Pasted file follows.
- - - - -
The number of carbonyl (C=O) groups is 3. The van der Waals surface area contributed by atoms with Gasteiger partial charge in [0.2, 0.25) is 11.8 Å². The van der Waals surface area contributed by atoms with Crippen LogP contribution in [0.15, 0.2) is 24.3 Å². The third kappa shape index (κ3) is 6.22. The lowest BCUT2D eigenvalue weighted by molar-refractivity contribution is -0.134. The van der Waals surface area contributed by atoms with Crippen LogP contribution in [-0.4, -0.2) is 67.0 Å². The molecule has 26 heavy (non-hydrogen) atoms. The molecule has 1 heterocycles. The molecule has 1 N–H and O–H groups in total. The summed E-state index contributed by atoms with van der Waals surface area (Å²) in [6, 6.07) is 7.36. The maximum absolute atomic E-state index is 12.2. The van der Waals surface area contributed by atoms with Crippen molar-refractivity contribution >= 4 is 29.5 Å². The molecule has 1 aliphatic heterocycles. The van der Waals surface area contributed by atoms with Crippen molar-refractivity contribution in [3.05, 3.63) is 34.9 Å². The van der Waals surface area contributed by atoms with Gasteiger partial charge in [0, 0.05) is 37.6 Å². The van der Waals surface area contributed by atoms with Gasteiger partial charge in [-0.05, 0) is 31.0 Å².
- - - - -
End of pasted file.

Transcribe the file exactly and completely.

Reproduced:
The number of carbonyl (C=O) groups is 3. The van der Waals surface area contributed by atoms with Gasteiger partial charge in [0.2, 0.25) is 11.8 Å². The van der Waals surface area contributed by atoms with Crippen LogP contribution in [0.15, 0.2) is 24.3 Å². The third kappa shape index (κ3) is 6.22. The lowest BCUT2D eigenvalue weighted by molar-refractivity contribution is -0.134. The van der Waals surface area contributed by atoms with Crippen LogP contribution in [-0.4, -0.2) is 67.0 Å². The molecule has 26 heavy (non-hydrogen) atoms. The molecule has 1 heterocycles. The molecule has 1 N–H and O–H groups in total. The summed E-state index contributed by atoms with van der Waals surface area (Å²) in [6, 6.07) is 7.36. The maximum absolute atomic E-state index is 12.2. The van der Waals surface area contributed by atoms with Crippen molar-refractivity contribution >= 4 is 29.5 Å². The molecule has 1 aliphatic heterocycles. The van der Waals surface area contributed by atoms with Crippen molar-refractivity contribution in [3.05, 3.63) is 34.9 Å². The van der Waals surface area contributed by atoms with Gasteiger partial charge in [0, 0.05) is 37.6 Å². The van der Waals surface area contributed by atoms with Gasteiger partial charge in [-0.05, 0) is 31.0 Å².